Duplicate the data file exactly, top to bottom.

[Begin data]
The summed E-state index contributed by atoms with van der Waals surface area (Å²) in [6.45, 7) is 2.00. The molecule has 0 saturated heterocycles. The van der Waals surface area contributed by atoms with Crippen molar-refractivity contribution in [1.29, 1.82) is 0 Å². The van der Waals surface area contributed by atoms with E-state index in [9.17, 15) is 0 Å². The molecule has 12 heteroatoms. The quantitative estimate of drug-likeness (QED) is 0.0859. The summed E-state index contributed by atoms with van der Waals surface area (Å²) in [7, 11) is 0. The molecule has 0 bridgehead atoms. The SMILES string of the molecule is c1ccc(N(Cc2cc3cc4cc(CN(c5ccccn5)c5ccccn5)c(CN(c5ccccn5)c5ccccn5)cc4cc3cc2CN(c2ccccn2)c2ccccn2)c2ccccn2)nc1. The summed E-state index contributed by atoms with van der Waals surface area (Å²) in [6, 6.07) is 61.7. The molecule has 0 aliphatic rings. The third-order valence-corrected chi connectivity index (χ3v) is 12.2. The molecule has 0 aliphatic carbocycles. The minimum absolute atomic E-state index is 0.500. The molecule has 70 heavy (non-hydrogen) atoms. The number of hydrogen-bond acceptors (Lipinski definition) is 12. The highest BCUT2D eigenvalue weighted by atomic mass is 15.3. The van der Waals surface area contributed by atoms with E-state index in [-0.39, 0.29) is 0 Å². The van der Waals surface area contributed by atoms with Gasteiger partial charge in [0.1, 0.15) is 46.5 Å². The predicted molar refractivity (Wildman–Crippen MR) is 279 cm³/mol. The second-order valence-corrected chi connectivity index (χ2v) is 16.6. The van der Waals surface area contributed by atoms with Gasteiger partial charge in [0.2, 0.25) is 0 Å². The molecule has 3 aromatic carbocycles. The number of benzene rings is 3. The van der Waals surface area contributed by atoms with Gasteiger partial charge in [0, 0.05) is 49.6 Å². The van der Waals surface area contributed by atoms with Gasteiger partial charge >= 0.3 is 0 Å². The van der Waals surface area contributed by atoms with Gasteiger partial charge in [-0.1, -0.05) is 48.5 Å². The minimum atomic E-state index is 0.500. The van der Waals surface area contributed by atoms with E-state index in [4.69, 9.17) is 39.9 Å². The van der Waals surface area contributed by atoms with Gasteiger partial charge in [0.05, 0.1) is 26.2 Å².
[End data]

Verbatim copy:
The summed E-state index contributed by atoms with van der Waals surface area (Å²) in [6.45, 7) is 2.00. The molecule has 0 saturated heterocycles. The van der Waals surface area contributed by atoms with Crippen molar-refractivity contribution in [1.29, 1.82) is 0 Å². The van der Waals surface area contributed by atoms with E-state index in [9.17, 15) is 0 Å². The molecule has 12 heteroatoms. The quantitative estimate of drug-likeness (QED) is 0.0859. The summed E-state index contributed by atoms with van der Waals surface area (Å²) in [7, 11) is 0. The molecule has 0 bridgehead atoms. The SMILES string of the molecule is c1ccc(N(Cc2cc3cc4cc(CN(c5ccccn5)c5ccccn5)c(CN(c5ccccn5)c5ccccn5)cc4cc3cc2CN(c2ccccn2)c2ccccn2)c2ccccn2)nc1. The summed E-state index contributed by atoms with van der Waals surface area (Å²) in [6, 6.07) is 61.7. The molecule has 0 aliphatic rings. The third-order valence-corrected chi connectivity index (χ3v) is 12.2. The molecule has 0 aliphatic carbocycles. The minimum absolute atomic E-state index is 0.500. The molecule has 70 heavy (non-hydrogen) atoms. The number of hydrogen-bond acceptors (Lipinski definition) is 12. The highest BCUT2D eigenvalue weighted by atomic mass is 15.3. The van der Waals surface area contributed by atoms with E-state index in [-0.39, 0.29) is 0 Å². The van der Waals surface area contributed by atoms with Gasteiger partial charge in [0.1, 0.15) is 46.5 Å². The predicted molar refractivity (Wildman–Crippen MR) is 279 cm³/mol. The second-order valence-corrected chi connectivity index (χ2v) is 16.6. The van der Waals surface area contributed by atoms with Gasteiger partial charge in [0.2, 0.25) is 0 Å². The molecule has 3 aromatic carbocycles. The number of benzene rings is 3. The van der Waals surface area contributed by atoms with Gasteiger partial charge in [0, 0.05) is 49.6 Å². The van der Waals surface area contributed by atoms with Gasteiger partial charge >= 0.3 is 0 Å². The van der Waals surface area contributed by atoms with Gasteiger partial charge in [-0.1, -0.05) is 48.5 Å². The minimum atomic E-state index is 0.500. The van der Waals surface area contributed by atoms with E-state index in [4.69, 9.17) is 39.9 Å². The van der Waals surface area contributed by atoms with Gasteiger partial charge in [0.05, 0.1) is 26.2 Å².